There is no fee for entry to the poetry contest. We only ask that you submit (poetry@electricebookpublishing.com) only one poem per e-mail submission. Subject line should read: Poetry Contest - Submission - "Poem Name." Land mail entries can be sent to Electric E-book Publishing, 6254 Sycamore Street, Powell River, BC, V8A 4K9 Canada.

All entrants must be at least 18 years old. Proof of age is required to collect prize. Any entries not including a valid author name and e-mail address will be automatically disqualified. Winning contestants will be
notified by e-mail. Any prize winner not responding to their winning notification within 30 days relinquishes their prizes.

Contest winners will be determined by blind judging. This allows full focus and attention upon the work and its merits only. The judges are selected for their professional expertise and achievement in their fields. Works will be judged on quality of content, professional presentation of the work and creativity of the medium. Contest void where prohibited by law. Employees of Electric E-book Publishing and their immediate families are prohibited from entering this contest.

===

~Deadline is Feb. 1.

The Writing Theatre Postcard Fiction Contest (http://home.klis.com/~tatkinson/guidelines.html) -- Entry Fee: $3 Canadian. First Prize: $25 Canadian with option to post winning entry electronically. 2nd place: $10. 3rd place: $5. Entry via e-mail only. Maximum word count: 250 words.

Centered in a small Canadian community, The Writing Theatre's postcard fiction contest is Web-based and accepts entries from around the world. The purpose of the contest is to promote and encourage fiction writers worldwide. I hope to eventually offer the contest bimonthly, with payment directly through the Internet, and increase the prize money. All of that, however, depends on the success of the contest.

The entry fee is low, and the actual entry easy. Simply send your entry through e-mail to Thea Atkinson (tatkinson@klis.com). Once your fee has been received, Thea will e-mail you to notify of your entrance to the contest. Three weeks after the deadline, finalists will be announced on this Web site. If you place first, second, or third, Thea will contact you via e-mail to ask for your mailing address and a check will be posted to you within five days.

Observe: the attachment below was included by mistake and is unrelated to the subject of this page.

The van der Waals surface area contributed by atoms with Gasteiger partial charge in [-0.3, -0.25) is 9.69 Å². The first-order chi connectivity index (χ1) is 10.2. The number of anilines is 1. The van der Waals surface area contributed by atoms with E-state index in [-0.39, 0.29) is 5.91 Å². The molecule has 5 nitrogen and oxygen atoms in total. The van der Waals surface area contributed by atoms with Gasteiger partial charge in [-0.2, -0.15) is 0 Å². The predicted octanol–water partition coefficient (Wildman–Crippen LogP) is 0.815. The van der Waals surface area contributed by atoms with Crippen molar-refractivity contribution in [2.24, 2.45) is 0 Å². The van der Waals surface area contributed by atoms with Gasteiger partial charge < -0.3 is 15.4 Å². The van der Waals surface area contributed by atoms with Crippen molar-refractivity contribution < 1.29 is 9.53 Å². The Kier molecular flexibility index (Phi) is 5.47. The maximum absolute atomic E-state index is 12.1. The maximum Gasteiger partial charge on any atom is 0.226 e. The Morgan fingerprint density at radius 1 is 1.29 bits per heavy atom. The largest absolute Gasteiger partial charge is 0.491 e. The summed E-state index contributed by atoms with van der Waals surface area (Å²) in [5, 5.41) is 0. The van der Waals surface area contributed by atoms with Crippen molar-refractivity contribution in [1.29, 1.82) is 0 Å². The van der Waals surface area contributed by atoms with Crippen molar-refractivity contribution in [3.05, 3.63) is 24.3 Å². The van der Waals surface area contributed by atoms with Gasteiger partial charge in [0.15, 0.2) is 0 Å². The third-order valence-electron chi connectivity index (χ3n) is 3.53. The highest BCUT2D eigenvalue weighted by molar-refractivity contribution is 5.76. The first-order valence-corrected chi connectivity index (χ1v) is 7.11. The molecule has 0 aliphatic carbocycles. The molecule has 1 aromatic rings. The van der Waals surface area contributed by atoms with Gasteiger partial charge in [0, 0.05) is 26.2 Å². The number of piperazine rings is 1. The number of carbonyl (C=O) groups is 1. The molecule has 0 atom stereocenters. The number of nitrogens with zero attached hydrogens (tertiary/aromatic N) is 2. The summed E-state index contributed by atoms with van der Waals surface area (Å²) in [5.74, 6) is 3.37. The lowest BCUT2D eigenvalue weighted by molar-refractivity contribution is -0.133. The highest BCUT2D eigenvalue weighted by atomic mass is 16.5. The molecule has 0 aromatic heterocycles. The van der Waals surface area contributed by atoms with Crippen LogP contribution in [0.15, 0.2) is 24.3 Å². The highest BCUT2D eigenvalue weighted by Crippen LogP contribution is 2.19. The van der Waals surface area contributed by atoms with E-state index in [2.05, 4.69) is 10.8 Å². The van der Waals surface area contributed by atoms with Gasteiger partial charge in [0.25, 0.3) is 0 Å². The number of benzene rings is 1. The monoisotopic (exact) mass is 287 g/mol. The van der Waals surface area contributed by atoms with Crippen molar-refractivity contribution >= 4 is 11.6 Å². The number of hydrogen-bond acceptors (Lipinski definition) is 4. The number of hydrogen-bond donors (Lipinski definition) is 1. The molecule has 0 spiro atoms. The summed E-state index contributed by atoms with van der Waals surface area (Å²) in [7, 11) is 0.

Please put contest entry in the subject line and paste your entry into the e-mail body. E-mails with attachments will be deleted unread. Send your entry fee via snail mail to Thea Atkinson, Site 3 compartment 4 RR 1 Arcadia, Yarmouth NS B0W 1B0 Canada. All prizes guaranteed to be distributed.

 

If you missed a previous announcement, visit our Web site. They are all listed in deadline order. Contest announcements should be sent to Editor@inscriptionsmagazine.com with the subject heading "Contests." Each contest is printed in deadline order. Please include the name of the organization, magazine or Web site sponsoring the contest, contest guidelines, entry fees, prizes and deadlines. We only accept contests that offer cash or another substantial prizes (valued over $100) -- publication on a Web site or in a book is not enough. Inscriptions is not responsible for misinformation or scam artists. Enter contests at your own risk.

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MARKETS

~Fiction and Poetry

Freaks, Geeks & Sideshow Floozies Anthology -- Deadline is July 9, 2001.

Our anthologies are restricted to authors who have participated in Twilight Tales, so please do not send me stories if you don't qualify in one or more of the following ways: 1) Twilight Tales reading any time in the past seven years, up to the deadline for the book; if it was years ago, please remind me of approximately when you read. 2) The Twilight Tales-sponsored readings at Twilight Terrors Convention. 3) Author of the month on our Web page. Limited spots available for 2001 -- authors may inquire about open spots.

Looking for a mix of fantasy, horror, slipstream, humor and other genres. Preference given to quirky or charming stories. Intense graphic horror will be a hard sell, but not impossible. Rather than the landmark and disturbing Tod Browning film, "Freaks," think instead of the X-Files episodes: "Humbug," set in a town inhabited by side-show circus performers; or "The Amazing Maleeni," about the magician murder. Not all stories need be in the circus or carnival setting. Book will be 200+ pages, perfect bound, to debut at Nov. 2001.

FICTION: to 12,000 words. Pay $5, two copies, royalties. Reprints fine. Simultaneous submissions only on prior arrangement with both editors. Multiple submissions fine, but send as separate files.

POETRY: Some accepted, but preference given to fiction. If we accept three or more from an author for a single book, poet will be paid fiction rates. Otherwise payment is one copy.

SUBMISSIONS: E-mail (tina@TwilightTales.com) as attached file; Word Perfect to 8.0, or Word preferred. Street mail to Tina Jens, 2339 N. Commonwealth #4C, Chicago, Ill. 60614, and include a disk if at all possible, or hand-deliver to a Twilight Tales show.

Tina Jens, Editor (tina@TwilightTales.com)
Freaks, Geeks & Sideshow Floozies Anthology

===